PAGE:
And neither can we deny its importance in both communicating and shaping culture. All one needs to do (with rare exceptions) to identify what is important to a cultural “people group” is study their art. It will tell you much more than a 15-minute conversation (particularly if that conversation is with someone whose language you do not comprehend) will communicate. In the realm of communication (my collegiate field of study), nonverbal elements speak foremost. They achieve primacy and maintain priority throughout the communicative process. What you say, the acute communication student will tell you, is not nearly so important as how you say it. And the majority of us recognize this as common sense. But how is this played out in our lives? How is it played out in our churches? In our worship?

This question becomes increasingly difficult to answer amidst the ever-evolving face of Western-American culture. As the United States attains exponential growth in ethnic and cultural diversity (among numerous other forms), a uniform “American” culture is rapidly ceasing to exist. In reality, it has already passed on. But what has the response of the Church been to this persistent reality? How have the circumstances in which we find ourselves shaped the efforts of God’s mission in the world, on which He has commissioned us (co-missioned… isn’t that neat?) to join Him?

Wherever you are, I want you to interact with me for a moment. Pick your feet up off the floor… about six inches will do. Now reach down and grab ahold of them… ‘cause I’m about to step on ‘em. ;-)

Have we forgotten why we are here? That this world is not our home? Oh, the old hymn that sings, “I’m just a passin’ through” may be quite familiar to you. But brother, sister, we aren’t just passin’ through. We’re here to stay for an appointed time for a specific purpose, or mission, if you will. We aren’t here to just enjoy ourselves, our families, friends, places and things.

Every moment of every day of every year of our lives must be leveraged for the glory of our great God, the giver and taker of life. And as such, we are commanded in Philippians 2:3-4 to live for others (as I will later refer to as “the other”). Jesus explained that no greater love exists than that one lays down his life for others, as He did. In Mark 8:34-36, He warned us that if we live to please ourselves, we will forfeit the eternal rewards stored up for us (or reveal that we are not even truly His).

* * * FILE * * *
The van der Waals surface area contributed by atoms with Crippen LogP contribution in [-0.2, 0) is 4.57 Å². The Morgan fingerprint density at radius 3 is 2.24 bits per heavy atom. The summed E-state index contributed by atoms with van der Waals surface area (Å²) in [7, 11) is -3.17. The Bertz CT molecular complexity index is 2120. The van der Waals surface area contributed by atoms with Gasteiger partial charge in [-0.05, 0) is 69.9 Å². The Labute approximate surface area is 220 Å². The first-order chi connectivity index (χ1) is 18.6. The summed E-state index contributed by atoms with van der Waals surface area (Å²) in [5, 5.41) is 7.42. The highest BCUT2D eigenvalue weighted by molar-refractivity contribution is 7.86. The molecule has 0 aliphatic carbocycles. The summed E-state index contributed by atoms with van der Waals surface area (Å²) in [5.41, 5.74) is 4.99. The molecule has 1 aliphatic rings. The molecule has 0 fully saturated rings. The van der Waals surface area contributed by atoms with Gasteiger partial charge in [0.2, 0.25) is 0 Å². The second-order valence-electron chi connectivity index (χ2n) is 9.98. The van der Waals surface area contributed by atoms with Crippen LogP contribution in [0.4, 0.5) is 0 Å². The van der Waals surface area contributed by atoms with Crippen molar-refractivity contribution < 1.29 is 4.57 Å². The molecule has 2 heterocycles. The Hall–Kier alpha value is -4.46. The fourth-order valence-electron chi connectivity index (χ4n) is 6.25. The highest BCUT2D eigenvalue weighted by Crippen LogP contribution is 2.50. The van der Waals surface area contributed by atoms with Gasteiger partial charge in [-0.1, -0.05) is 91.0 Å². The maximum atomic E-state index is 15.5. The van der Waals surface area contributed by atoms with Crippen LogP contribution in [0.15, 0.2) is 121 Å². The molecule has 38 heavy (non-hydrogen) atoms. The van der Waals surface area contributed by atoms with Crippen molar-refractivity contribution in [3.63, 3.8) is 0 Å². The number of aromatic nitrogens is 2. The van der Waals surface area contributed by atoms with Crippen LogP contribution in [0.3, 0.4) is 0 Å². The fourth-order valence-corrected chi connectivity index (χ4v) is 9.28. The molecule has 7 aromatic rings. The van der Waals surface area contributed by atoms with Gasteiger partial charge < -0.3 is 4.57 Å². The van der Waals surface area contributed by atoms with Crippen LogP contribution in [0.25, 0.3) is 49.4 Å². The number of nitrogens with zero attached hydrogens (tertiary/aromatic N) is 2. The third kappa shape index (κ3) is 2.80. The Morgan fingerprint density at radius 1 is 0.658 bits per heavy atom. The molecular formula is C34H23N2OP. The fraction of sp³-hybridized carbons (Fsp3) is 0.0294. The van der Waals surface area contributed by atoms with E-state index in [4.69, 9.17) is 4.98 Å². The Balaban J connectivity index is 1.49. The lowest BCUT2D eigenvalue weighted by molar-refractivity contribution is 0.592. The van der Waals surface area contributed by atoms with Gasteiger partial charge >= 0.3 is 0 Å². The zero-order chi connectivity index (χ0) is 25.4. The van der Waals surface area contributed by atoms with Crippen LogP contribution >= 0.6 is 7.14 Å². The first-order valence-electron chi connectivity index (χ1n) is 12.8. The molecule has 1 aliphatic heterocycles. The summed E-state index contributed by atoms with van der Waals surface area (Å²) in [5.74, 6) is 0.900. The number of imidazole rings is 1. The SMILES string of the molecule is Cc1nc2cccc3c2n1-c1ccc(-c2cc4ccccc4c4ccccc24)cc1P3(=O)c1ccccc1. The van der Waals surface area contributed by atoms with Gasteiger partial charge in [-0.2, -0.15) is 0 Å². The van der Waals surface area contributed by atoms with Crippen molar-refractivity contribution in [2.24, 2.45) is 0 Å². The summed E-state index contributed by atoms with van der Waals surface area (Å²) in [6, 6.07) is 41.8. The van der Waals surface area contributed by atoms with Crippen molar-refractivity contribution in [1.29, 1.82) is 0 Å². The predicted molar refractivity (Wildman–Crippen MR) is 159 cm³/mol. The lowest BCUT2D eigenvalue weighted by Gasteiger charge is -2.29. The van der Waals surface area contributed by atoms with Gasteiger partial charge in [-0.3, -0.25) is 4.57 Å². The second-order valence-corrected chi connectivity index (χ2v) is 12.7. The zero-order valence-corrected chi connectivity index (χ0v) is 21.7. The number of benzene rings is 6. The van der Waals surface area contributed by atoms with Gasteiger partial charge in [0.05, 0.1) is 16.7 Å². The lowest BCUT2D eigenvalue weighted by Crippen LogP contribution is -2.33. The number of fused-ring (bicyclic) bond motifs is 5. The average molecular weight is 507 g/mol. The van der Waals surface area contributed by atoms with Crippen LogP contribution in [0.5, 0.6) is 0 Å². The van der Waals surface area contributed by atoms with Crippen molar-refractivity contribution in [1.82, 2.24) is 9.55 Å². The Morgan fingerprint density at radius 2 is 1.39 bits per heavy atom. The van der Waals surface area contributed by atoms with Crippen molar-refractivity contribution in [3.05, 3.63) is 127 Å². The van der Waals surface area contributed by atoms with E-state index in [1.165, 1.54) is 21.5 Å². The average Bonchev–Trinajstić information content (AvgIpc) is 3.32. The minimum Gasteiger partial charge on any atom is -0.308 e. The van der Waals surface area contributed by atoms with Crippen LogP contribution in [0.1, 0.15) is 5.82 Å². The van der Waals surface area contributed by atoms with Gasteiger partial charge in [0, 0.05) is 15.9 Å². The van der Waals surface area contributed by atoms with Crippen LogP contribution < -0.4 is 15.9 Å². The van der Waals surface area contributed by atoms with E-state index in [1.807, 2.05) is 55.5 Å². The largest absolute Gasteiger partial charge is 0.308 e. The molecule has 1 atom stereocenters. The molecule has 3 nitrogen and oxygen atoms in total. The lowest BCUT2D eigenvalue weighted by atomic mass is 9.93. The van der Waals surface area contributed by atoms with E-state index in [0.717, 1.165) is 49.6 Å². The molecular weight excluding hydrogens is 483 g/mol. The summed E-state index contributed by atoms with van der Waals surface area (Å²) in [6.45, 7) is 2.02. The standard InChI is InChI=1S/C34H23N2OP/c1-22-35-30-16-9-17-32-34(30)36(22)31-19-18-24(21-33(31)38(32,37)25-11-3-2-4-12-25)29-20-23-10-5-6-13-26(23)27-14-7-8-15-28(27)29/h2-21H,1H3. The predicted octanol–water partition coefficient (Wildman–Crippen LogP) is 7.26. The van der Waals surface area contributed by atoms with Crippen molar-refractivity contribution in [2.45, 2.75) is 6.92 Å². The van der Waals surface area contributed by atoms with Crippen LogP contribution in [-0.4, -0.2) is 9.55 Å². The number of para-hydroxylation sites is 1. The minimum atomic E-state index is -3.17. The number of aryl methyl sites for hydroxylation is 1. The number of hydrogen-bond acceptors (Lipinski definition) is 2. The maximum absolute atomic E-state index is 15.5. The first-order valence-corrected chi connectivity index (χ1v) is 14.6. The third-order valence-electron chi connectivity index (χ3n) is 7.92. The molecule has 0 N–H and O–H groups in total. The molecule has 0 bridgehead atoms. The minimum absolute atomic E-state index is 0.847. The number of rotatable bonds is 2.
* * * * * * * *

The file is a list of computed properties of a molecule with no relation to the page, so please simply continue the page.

Paul teaches us in 1 Corinthians 9:19-24 to lay down our priorities and preferences for the sake of identifying and connecting with others different from us, that they might know the Good News of Jesus. Though he was free to dress, speak, eat, drink, and worship as he chose, he forsook his freedom out of a loving compulsion to administer God’s grace to the lost. Are we not likewise obligated? And if so, what does that mean?

First and foremost, it means that we, as individuals and as the Church, must accept that we are called to be missional—people commissioned to advance the Kingdom of God on earth until the day that Christ returns to complete the work He began at incarnation. It means that we are to live selflessly, surrendering our rights for the sake of others and, ultimately, for the Kingdom. You may have heard it said that the Church is the only organization that does not exist for itself, but for others. Well, that’s only partially true, as there are many service organizations staffed by people with a commitment to help others as their chief aim. But it is true that the Church does not exist for herself. She exists for God.